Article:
Schedules Archives - Eva Varga

September 8, 20145

I have always approached homeschooling from a relaxed and natural approach. Sitting down for formal lessons when we have the time and when we feel inclined; allowing the kids to lead the way.

When they were younger, much of their learning was an extension of their play. As they have gotten older, I thought I would change but if anything, I have only become more relaxed.

duelingitout Dueling it Out: Scheduled vs. Relaxed Homeschooling

As a result of so many extra-curriculars, we don’t follow a schedule when it comes to our ‘formal schoolwork’.  As a former classroom teacher, it is such a dramatic shift for me. Yet as our evenings are so intense, the kids and I both need a relaxed and unrestricted day.

We homeschool year-round to accommodate for our relaxed approach. You might say that how we approach education here changes with the tide. I have learned that our family’s life seldom maintains a consistent rhythm longer than, four to six weeks. I have thus learned to enjoy the ebb and flow, the seasonal change.

During our low-tide times, which occupy the larger portion of the year, we are like unschoolers. We live and play, we dive into projects, we take care of our home together, we have adventures, and read lots of great books.

At low tide, we amble along the shore, peering into tide pools and digging in the sand, or just relax under a beach umbrella. The children wander off in directions of their own choosing; they dig and poke and ponder. I just follow their lead.

During our high-tide times, I charter a boat and we set sail with purpose and direction. We keep doing all of the above, but I’m the one picking out the books, and I have the kids narrate a lot of the reading back to me, and we work more deliberately on mastering skills that take practice, like piano and math and Mandarin.


Benefits to a Relaxed, Year-Round Approach

1. We need flexibility! In addition to the intense evenings described earlier, we travel frequently. A flexible schedule is thereby necessary to account for our excursions and time away from home. This helps to overcome the feeling of being crunched to accomplish our academic goals between September and May. We do better with longer stretches of less routine during the school year, not only the summer.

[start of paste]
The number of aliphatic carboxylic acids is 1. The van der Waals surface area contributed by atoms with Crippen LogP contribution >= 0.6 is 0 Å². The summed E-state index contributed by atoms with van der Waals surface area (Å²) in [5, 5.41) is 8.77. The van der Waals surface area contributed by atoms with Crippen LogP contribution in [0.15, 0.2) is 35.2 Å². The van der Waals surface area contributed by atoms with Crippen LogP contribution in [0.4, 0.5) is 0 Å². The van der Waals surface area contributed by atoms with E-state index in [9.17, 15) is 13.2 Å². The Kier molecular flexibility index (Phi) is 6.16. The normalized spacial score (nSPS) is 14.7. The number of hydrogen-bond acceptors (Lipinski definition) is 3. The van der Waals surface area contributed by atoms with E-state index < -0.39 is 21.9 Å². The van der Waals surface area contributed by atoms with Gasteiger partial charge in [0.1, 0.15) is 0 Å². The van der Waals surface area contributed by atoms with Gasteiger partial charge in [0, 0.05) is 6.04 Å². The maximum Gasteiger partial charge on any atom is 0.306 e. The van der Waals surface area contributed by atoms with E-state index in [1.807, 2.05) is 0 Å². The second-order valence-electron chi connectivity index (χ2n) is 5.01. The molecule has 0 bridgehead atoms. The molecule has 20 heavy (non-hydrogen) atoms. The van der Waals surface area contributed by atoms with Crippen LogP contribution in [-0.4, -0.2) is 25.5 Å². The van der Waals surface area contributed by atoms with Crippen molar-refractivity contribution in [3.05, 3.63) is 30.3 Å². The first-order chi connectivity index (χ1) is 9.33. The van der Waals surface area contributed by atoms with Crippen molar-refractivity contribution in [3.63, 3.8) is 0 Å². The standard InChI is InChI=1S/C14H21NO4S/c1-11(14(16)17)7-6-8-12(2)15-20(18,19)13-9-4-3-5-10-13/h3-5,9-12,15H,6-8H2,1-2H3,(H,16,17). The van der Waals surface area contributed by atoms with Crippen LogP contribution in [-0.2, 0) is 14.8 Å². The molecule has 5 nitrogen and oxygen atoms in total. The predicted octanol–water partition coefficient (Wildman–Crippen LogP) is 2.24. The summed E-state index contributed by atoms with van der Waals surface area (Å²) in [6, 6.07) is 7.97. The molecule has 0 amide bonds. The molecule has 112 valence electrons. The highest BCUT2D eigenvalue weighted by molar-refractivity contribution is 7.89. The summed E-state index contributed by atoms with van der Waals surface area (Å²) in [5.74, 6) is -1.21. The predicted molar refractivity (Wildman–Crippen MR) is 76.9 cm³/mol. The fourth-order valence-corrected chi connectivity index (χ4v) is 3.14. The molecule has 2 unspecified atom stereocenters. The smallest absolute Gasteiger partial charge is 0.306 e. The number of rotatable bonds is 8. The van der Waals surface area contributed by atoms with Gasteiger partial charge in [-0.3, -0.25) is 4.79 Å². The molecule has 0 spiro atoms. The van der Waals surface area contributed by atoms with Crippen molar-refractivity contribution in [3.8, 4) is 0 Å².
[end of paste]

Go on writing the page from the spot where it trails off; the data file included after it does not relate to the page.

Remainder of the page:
2. To better support our children’s abilities and talents. Over the years, I’ve noticed extra time is needed during our days to offer more focus on a particular interest or project.

As the kids have gotten older, they have begun to develop their own individual interests. My son is committed to music study:  lessons, practice time, music composition, ear training, etc.  For my daughter, it’s concentration on literature and writing, crafting and illustrating stories, which includes intentional art lessons.

A relaxed schedule provides abundant time for these pursuits, with less competition from other necessary academics.

3. More room for activities and extra-curriculars. This is especially true as my middle schoolers express interest in the many opportunities that come along throughout the year – art classes at a local studio, fly tying classes, special events at the national parks, and activities coordinated by other homeschooling families.

Both kids have recently discovered an interest in musicals with local theaters, and have begun to spend more time with friends.

Every journey is an adventure.

Some of the tools I use to help keep me organized:

  • We have weekly family meetings and an extended meeting once a month that we call Family Five Share whereby the kids give formal presentations to share what they are learning
  • Our family calendar is synced to all our devices and is color coded
  • I create a spreadsheet of our extracurriculars each trimester
  • I use a planner to record our lessons: How I Use My Homeschool Planner

Homeschool Duel

My colleague, Alicia, on the other hand, follows a schedule. You can read about her opposing approach in her post, Dueling It Out: Scheduled vs Relaxed.



Looking for more duels and jousts? Click here to find more from the iHomeschool Network’s Dueling Blog Posts series.

September 24, 2011

I thought it might be fun to see what we do all day … and I thought it might also be a useful tool for myself to see how much time is wasted … time I probably should be ‘teaching’.

  • 6:00 am – I’m up.  I get my coffee and sit down to blog, facebook, whatever …
  • 7:00 – Sweetie is up.  I share with her an email I received regarding an ATC swap and we begin to research/brainstorm ideas.
  • 8:00 – Buddy is up.  I begin to prepare breakfast as the munchkins work on their craft projects (Perler beads and Polymer clay).
  • 8:15 – We eat breakfast.  Thereafter, clean up kitchen and gather our things for the day.
  • 9:00 – Kids get into an argument.  I put them into time out.  I take a moment to compose myself.
  • 9:11 – We depart for Mandarin.  Along the way, we renew a discussion of the word “illegal”.  When I used it in context the other day, they had misunderstood me.  Somehow this came up again so we reviewed the definition.  This lead to an oral discussion of prefixes.
  • 9:30 – We arrive at Shawn’s and the Mandarin lesson begins.  While Sweetie is engaged, I work with Buddy and cover the following lessons: math, reading, and a little writing.
  • 10:30 – Mandarin lesson concludes.  Kids play with Evelyn (the kitten) for a short time.
  • 10:45 – We stop at JoAnns for a few things.
  • 11:15 – We arrive home and I prepare lunch.
  • 12:00 – We do a writing lesson (Sept prompts).
  • 12:30 – Sweetie does a math lesson while Buddy takes a break and resumes his Perler bead project.
  • 1:00 – Sweetie tries to log into the American Girl book club but the room is already full.  She is disappointed.  I allow the kids to play quietly … or do crafts.
  • 2:00 – We do a followup Nature Study lesson on leaf-rollers.
  • 2:45 – We sit down to do lesson #2 from the GEMS ‘Artifacts’ unit.  However, the kids express that the masks seem stupid. “It’s just glueing things onto paper, Mom. We’ll end up throwing it away in a few days.”  I see their point and can’t help but agree with them.  We thereby opt to read about how masks are used in different cultures and discuss similarities and differences.